Dairy Employee Milker’s Train
(Turn to Page A 39)
♦ Farm Forum ❖
why get out. To get bigger or
better could mean no time for
church on Sundays. And I don’t
believe this surplus milk talk.
Benuel E. Stoltzfus
Honey Brook
several ways. Avoid driving
heavy loads on wet soils Spread
out the weight as much as
possible with multiple axles and
tires Use radial tires. Do not
overload when soils are wet.
Chester Hughes, Lancaster
County Extension Livestock
Agent, reminds us that
electrocutions rank among one of
the top hazards that claim farm
lives every year. The more
obvious incidents include making
repairs on electrical equipment
without disconnecting the circuit
or not locking out the circuit so
someone may accidentally turn it
back on while you are repairing
March 12,2000
Background Scripture:
1 Corinthians 2 through 3
Devotional Reading:
1 Corinthians 3:1-9
At the turn of the new year,
century and millennium, there
have been an unusual number of
newspaper stories, magazine ar
ticles and television programs
about Jesus Christ and the
Christian faith. Of course, I
have joined with others in wel
coming this spurt of interest in
the person and message of Jesus
Yet, among the things I read
and saw on television, I found
that, for all their interest, they
never came close to the meaning
of Jesus Christ. Often, he was
treated as one more of history’s
celebrities in whom people then
and now either believe or disbel
ieve. None, it appeared to me,
explored what it means to follow
Believing in Jesus Christ is
not enough-you can measure
that with a public poll. Jesus did
not ask for people to believe in
him, but to, “Follow me.” The
writer of the Epistle of James
says, ‘‘Even the demons believe
and shudder’’ (Jas. 2:19). Of
course James is using the word
“believe” in the intellectual
sense-to believe with the mind.
There are hundreds of things
that I believe with my mind, but
do not necessarily believe with
my being, my life. Faith is not
simply a mental proposition to
which we give mental assent, but
a conviction that can transform
us and our lives. So it is quite
possible to believe in Jesus
Christ, but not live as his disci
I am an avid reader and have
loved books since I first began to
read. Many authors and books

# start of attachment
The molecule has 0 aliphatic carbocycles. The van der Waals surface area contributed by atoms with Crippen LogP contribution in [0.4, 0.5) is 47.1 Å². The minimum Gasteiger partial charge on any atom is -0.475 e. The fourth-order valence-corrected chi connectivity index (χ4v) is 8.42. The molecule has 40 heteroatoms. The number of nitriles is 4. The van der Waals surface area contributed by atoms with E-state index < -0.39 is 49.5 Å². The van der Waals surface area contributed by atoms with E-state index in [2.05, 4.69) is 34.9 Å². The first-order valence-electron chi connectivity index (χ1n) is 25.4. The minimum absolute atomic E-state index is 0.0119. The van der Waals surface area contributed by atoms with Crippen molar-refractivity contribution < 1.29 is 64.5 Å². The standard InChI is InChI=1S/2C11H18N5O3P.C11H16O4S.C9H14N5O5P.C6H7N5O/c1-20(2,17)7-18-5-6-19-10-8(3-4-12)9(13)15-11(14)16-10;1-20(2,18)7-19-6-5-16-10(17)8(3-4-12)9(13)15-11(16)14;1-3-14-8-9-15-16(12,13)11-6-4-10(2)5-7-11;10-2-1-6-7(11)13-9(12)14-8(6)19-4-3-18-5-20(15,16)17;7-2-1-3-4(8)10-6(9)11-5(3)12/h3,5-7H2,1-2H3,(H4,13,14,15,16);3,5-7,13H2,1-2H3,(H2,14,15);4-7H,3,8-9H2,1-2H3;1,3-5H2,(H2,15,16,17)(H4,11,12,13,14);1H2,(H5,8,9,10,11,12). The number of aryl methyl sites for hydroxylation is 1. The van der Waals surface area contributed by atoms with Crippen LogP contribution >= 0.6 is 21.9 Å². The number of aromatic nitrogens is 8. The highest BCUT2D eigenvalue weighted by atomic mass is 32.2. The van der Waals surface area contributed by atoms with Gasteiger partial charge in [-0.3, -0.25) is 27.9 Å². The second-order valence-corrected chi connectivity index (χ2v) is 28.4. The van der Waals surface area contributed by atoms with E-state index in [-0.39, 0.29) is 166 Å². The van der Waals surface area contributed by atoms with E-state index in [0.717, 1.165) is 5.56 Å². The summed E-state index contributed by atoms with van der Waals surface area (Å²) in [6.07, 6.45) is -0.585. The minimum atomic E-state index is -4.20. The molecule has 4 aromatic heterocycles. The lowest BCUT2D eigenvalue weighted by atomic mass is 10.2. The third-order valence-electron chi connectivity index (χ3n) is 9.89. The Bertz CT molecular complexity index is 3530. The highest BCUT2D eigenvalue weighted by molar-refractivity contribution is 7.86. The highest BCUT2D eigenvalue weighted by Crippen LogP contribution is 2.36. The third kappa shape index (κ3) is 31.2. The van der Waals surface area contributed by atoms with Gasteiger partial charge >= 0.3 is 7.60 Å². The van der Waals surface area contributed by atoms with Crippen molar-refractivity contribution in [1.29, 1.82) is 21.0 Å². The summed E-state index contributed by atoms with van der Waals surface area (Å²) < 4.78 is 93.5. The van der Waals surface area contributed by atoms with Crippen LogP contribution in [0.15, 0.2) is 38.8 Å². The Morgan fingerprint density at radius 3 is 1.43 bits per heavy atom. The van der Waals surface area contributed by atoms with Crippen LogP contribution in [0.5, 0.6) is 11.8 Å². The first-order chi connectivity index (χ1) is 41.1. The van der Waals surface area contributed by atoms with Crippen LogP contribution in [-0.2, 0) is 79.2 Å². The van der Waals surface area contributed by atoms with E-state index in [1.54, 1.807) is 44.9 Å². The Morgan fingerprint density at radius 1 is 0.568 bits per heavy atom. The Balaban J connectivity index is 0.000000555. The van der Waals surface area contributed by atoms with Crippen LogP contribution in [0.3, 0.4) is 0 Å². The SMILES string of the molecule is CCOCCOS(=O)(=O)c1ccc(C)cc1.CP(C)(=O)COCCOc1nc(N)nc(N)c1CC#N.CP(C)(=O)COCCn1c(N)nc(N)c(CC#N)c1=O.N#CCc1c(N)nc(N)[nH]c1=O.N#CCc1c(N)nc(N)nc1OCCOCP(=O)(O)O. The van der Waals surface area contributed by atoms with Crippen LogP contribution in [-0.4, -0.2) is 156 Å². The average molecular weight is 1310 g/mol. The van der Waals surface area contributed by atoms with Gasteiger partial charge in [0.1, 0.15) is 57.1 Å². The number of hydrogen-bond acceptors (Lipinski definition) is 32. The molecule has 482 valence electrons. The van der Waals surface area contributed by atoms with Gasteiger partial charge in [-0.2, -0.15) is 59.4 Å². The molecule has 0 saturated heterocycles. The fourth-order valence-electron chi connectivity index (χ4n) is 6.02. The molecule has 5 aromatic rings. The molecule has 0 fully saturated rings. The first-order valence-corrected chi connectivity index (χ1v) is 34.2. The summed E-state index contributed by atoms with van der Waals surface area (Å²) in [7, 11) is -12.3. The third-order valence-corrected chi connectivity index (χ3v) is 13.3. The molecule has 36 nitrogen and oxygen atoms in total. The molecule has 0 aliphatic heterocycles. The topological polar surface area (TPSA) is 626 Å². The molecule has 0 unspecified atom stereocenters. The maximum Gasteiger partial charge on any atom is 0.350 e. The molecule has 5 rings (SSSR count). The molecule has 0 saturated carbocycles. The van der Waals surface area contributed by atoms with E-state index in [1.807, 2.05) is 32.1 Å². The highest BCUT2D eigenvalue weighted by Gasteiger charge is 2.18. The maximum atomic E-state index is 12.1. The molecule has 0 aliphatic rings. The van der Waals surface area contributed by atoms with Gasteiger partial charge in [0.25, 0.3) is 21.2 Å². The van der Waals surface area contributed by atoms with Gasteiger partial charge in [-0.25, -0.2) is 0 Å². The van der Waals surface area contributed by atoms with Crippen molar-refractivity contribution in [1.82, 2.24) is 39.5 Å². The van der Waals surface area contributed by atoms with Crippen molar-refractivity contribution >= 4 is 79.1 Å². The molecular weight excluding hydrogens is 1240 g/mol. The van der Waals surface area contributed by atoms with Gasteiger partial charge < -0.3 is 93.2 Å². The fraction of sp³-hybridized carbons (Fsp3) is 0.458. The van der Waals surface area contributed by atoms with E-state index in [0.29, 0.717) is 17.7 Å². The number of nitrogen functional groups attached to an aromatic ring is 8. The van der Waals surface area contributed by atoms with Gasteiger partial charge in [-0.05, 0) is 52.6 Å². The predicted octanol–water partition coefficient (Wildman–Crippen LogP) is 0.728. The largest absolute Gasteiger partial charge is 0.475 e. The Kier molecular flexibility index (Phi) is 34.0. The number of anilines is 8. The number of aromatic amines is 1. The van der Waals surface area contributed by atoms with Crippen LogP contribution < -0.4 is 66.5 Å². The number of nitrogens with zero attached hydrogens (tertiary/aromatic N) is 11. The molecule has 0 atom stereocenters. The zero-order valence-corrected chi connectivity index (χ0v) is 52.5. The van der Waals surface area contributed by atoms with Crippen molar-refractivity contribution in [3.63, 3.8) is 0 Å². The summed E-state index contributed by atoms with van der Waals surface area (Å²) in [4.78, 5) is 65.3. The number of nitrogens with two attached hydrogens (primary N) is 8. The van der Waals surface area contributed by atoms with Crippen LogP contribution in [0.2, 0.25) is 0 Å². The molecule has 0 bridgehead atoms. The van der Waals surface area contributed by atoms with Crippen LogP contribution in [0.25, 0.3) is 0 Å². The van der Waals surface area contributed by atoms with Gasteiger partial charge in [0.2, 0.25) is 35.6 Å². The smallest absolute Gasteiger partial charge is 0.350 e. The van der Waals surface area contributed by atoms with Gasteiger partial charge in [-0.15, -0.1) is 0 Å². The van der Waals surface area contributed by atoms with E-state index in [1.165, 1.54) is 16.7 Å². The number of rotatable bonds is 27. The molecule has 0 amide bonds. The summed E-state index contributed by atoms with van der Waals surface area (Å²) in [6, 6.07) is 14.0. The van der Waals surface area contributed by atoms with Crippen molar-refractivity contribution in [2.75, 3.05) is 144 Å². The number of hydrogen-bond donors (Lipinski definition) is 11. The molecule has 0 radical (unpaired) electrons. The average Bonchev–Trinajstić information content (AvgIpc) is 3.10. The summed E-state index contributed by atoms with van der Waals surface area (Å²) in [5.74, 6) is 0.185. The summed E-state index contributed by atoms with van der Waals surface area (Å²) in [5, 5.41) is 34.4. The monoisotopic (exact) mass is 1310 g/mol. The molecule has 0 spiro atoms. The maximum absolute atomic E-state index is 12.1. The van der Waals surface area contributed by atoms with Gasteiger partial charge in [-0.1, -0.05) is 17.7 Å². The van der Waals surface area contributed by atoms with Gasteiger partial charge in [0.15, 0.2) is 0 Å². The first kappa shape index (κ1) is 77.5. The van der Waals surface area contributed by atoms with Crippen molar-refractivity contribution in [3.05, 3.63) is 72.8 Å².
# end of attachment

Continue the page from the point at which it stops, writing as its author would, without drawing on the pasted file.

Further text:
have had a profound effect upon
my life, especially the Bible
itself. The wisdom of the spoken
and printed word is awesome,
but Christian discipleship is not
based primarily upon twenty
centuries of Christian wisdom,
helpful as that wisdom may be.
If I had never witnessed that
wisdom incarnate in others, in
what they are and do, if I had
not experienced it in my own
life, I would have neither the
motivation nor power to be a fol
lower of Jesus Christ. As Paul
says to the Corinthians: “my
*r> ***
To Be Safe With Electricity
. / ,
Demonstration of the Spirit
the equipment. Also, unexpected
contact with power lines claims
victims. Raised truck beds, gram
augers and raised tractor loaders
can contact power lines with fatal
results. Electrical safety tips on
the farm include: Keep all farm
wiring in good condition.
Disconnect circuits and label
them before attempting repairs.
Do not attempt electrical work
beyond your abilities. Avoid
contacting power lines with
equipment such as grain augers,
raised truck beds and tractor
Feather Prof, 's Footnote:
"Always use the word impossible
with the greatest caution."
speech and my message were not
in plausible words of wisdom, but
in demonstration of the Spirit
and power, that your faith might
not rest in the wisdom of men but
in the power of God” (1 Cor.
The seductive danger of
human wisdom is that it all too
easily becomes a substitute for
the power of God. Many people
would rather argue about Christ
than actually follow him.
Human wisdom, wonderful as it
is, is always a wide open door to
human arrogance, for when we
think we have been able to
entrap the essence of God into
our human words and formula
tions, we blaspheme the God re
vealed in Christ. Any encounter
with the Lord ought to turn us in
the direction of abject humility,
not arrogant pride. How we be
lieve and how we explain what
we believe ought never to take
the place of following Christ.
Words and Deeds
But, isn’t it enough to ‘believe’
in Jesus Christ?, you may ask.
My answer-yes it is, so long as
the beliefs go beyond mere
mental ideas and assent. Con
fessing Jesus Christ as Lord
with your lips is only the begin
ning of discipleship, for we must
also confess Christ with our
lives. Words must not become
more important than deeds.
When Paul says, "And we
impart this in words not taught
by human wisdom but taught by
the Spirit ” (2:13), he is testifying
once again to superiority of
power over mere words. The
Holy Spirit, the Spirit of God is
the source of that power.
Paul is not putting down
wisdom per se, nor am I. He is
simply pointing out the limits of
human wisdom and contrasting
“the wisdom of this age” with
the “secret and hidden wisdom
of God,” mediated nOt so much
in ideas as in the power of the
Spirit. Jesus both taught and
demonstrated the need for re
pentance, the power of love, the
imperative for forgiveness, the
redeeming sacrifice of the cross,
and the transforming force of
the resurrection-all or most of
these still regarded by the world
as so much foolishness, so con
trary to the wisdom of the world.
Yet it is the words of human
wisdom without power that are
the true foolishness.
Lancaster Farming
Established 1955
Published Every Saturday
Ephrata Review Building
1 E. Main St.
Ephrata, PA 17522
Lancaster Farming, Inc.
A Sleinman Enterprise
William J. Burgess General Manager
Everett R. Newswanger Editor
Copyright 2000 by Lancaster Farming